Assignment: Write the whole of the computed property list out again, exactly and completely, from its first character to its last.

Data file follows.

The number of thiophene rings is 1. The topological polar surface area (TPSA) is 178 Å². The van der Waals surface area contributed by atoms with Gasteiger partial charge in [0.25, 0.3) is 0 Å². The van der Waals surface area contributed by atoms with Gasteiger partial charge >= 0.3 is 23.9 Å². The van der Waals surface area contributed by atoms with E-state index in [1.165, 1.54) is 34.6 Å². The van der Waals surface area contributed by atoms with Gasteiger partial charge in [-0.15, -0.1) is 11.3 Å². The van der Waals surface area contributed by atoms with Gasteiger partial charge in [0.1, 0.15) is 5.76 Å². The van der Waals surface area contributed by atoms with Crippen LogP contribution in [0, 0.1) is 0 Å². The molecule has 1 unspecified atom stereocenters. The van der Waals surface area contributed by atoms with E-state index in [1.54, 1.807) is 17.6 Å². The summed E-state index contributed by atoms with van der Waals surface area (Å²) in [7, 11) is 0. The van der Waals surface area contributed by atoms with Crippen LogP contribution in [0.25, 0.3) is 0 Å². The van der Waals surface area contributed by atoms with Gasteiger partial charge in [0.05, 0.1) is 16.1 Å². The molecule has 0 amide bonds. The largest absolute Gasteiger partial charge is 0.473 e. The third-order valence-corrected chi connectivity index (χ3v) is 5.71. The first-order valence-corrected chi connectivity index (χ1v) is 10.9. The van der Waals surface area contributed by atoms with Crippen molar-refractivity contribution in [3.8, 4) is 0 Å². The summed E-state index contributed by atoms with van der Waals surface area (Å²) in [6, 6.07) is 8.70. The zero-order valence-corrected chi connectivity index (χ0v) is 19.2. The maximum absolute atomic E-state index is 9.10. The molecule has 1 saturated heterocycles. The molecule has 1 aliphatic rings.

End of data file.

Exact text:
The number of thiophene rings is 1. The topological polar surface area (TPSA) is 178 Å². The van der Waals surface area contributed by atoms with Gasteiger partial charge in [0.25, 0.3) is 0 Å². The van der Waals surface area contributed by atoms with Gasteiger partial charge >= 0.3 is 23.9 Å². The van der Waals surface area contributed by atoms with E-state index in [1.165, 1.54) is 34.6 Å². The van der Waals surface area contributed by atoms with Gasteiger partial charge in [-0.15, -0.1) is 11.3 Å². The van der Waals surface area contributed by atoms with Gasteiger partial charge in [0.1, 0.15) is 5.76 Å². The van der Waals surface area contributed by atoms with Crippen LogP contribution in [0, 0.1) is 0 Å². The molecule has 1 unspecified atom stereocenters. The van der Waals surface area contributed by atoms with E-state index in [1.54, 1.807) is 17.6 Å². The summed E-state index contributed by atoms with van der Waals surface area (Å²) in [7, 11) is 0. The van der Waals surface area contributed by atoms with Crippen LogP contribution in [0.25, 0.3) is 0 Å². The van der Waals surface area contributed by atoms with Gasteiger partial charge in [0.05, 0.1) is 16.1 Å². The molecule has 0 amide bonds. The largest absolute Gasteiger partial charge is 0.473 e. The third-order valence-corrected chi connectivity index (χ3v) is 5.71. The first-order valence-corrected chi connectivity index (χ1v) is 10.9. The van der Waals surface area contributed by atoms with Crippen molar-refractivity contribution in [3.8, 4) is 0 Å². The summed E-state index contributed by atoms with van der Waals surface area (Å²) in [6, 6.07) is 8.70. The zero-order valence-corrected chi connectivity index (χ0v) is 19.2. The maximum absolute atomic E-state index is 9.10. The molecule has 1 saturated heterocycles. The molecule has 1 aliphatic rings.